The Workin' Stiffs: Dog Tired . . . And Then Some

Jason Thompson

The Workin' Stiffs

Dog Tired . . . and Then Some

Label: TKO
US Release Date: 2001-07-17

Firstly, I have some notes about this album that I wrote on a bubblegum wrapper. Hold on a sec. OK, here we go. Now let me see if I can make this out . . .

"Album is a collection of the band's Dog Tired album and some various singles material."

"Punk rock. A bit more "punk" than some of those other bands. Who am I kidding? I only like the Clash."

"Try to get the brunette's phone number."

Hmm. Well, at any rate we have here Dog Tired . . . And Then Some by The Workin' Stiffs. Wait a minute . . . what brunette? Where was I when I wrote that? Did I borrow that wrapper to make my notes on? Ah well. The band hails from San Francisco and on the inside of the CD sleeve, there's this ginchy railroad crossing symbol (the X in the O, y'know) with the letters S, P, R, and F written into each section and "SAN FRANCISCO PUNK ROCK" written around it.

All right, perhaps I'm reaching a bit here. I feel like it's 3rd grade all over again and the teacher has suddenly called on me while I had been daydreaming . . . or looking at that brunette! Man. That wrapper can't be that old, can it? Yes, Mrs. Lee. I heard what you said. Yes. The Workin' Stiffs. They . . . .

Well first off, they have a song here called "1974". Lead singer Dave Musolff spews out "Sometimes I wanna go back to 1974". Wait . . . these guys look younger than me, and I was born in '72. Yearning for the womb and not the tomb! Raise your fist and punch your oi! Musolff does the fake trashy Euro accent with much aplomb. After all, this is street-punk and not pop punk.

Also included is the Stiffs' covers of songs by formerly well-known punk acts. Take your pick from the Cockney Rejects' "New Song", a new arrangement of Sham 69's "Borstal Breakout", and G.B.H.'s "Give Me Fire". Do they rock as good as the originals? No, I can't say that they do. "Give Me Fire" is especially weak. I suppose it all has to do with Musolff's voice. He seems to be doing the Johnny Rotten thing just a bit too much for my taste.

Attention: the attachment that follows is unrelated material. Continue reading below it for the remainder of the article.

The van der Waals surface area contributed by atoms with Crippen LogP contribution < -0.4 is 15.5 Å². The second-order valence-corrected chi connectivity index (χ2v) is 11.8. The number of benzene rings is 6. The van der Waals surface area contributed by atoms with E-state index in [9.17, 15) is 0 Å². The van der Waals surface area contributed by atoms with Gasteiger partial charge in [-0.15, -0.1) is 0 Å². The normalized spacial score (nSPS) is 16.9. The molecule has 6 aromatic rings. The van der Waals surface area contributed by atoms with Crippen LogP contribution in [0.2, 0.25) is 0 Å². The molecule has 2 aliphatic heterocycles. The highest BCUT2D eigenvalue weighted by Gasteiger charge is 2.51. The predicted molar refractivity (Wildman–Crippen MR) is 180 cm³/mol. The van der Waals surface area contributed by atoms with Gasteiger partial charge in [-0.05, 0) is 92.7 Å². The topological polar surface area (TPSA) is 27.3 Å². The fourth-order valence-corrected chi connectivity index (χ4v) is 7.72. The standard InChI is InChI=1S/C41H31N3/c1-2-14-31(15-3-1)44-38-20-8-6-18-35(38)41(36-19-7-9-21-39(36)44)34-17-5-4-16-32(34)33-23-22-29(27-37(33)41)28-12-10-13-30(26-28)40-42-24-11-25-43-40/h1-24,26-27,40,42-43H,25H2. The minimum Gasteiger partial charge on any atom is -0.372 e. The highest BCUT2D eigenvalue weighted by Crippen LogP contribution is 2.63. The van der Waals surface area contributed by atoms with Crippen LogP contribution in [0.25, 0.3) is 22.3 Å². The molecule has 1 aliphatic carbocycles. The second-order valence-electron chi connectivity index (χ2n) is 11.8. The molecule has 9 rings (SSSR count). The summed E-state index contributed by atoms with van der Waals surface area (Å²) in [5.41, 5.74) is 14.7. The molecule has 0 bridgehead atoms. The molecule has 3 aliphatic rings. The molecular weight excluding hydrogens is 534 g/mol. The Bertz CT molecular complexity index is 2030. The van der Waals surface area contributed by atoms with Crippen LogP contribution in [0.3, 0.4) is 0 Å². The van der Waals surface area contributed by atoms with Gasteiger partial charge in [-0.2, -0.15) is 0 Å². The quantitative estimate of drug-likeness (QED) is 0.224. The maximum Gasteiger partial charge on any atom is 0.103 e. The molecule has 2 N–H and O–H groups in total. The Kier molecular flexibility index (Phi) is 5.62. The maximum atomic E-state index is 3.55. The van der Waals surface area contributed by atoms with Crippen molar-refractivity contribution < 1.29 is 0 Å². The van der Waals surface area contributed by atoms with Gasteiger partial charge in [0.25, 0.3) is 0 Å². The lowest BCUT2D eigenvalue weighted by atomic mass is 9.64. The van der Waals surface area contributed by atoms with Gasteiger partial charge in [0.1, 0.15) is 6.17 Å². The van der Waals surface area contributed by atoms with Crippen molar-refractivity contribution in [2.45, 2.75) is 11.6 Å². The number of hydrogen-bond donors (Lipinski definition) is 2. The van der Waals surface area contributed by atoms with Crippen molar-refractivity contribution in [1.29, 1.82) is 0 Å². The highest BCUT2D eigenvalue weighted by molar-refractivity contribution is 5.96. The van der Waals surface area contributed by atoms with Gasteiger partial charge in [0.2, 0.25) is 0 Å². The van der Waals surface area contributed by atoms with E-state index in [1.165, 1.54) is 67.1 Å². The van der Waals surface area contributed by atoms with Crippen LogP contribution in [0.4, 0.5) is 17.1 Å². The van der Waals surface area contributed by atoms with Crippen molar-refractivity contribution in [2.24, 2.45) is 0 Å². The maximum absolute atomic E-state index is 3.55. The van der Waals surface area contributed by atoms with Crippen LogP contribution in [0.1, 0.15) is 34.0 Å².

That is not to say the band itself doesn't rock. Mike Winter's guitar riffs are tight and fast, and Eric Bird'' drumming is of the good old bash-bash-bash variety. But hey, I guess if I wanted some toned down "punk", I could go dig on some Sugar Ray, right guys? Seriously, though, the band does rock furiously on cuts like "On the Air", "Petaluma Riot City" (propelled by Mundo Murguio's bass riffing), and "Down With The Show". But on the other hand, the Stiffs' songs all start sounding the same after the second tune, "Wiggum", so there's not a hell of a lot of variety here.

I admit, I do like variety. There's just so much screamed vocals, fast beats, and 1977 wannabe melodies that I can take. If this is your kind of thing, then I'm sure you'll no doubt enjoy this reissue of the Stiffs' first music. It's even been remastered, and I do have to say that the sonic qualities of the disc are nice and bright. However, as stated earlier, I do enjoy the Clash a lot, and never was much of a Sex Pistols fan. (Yeah, I know, what about the legacy and all? Keep it. Enjoy it for yourself, if you dig 'em.) But honestly, this album is just one big chunk of repetition, even if it does manage to rock itself into oblivion most assuredly.





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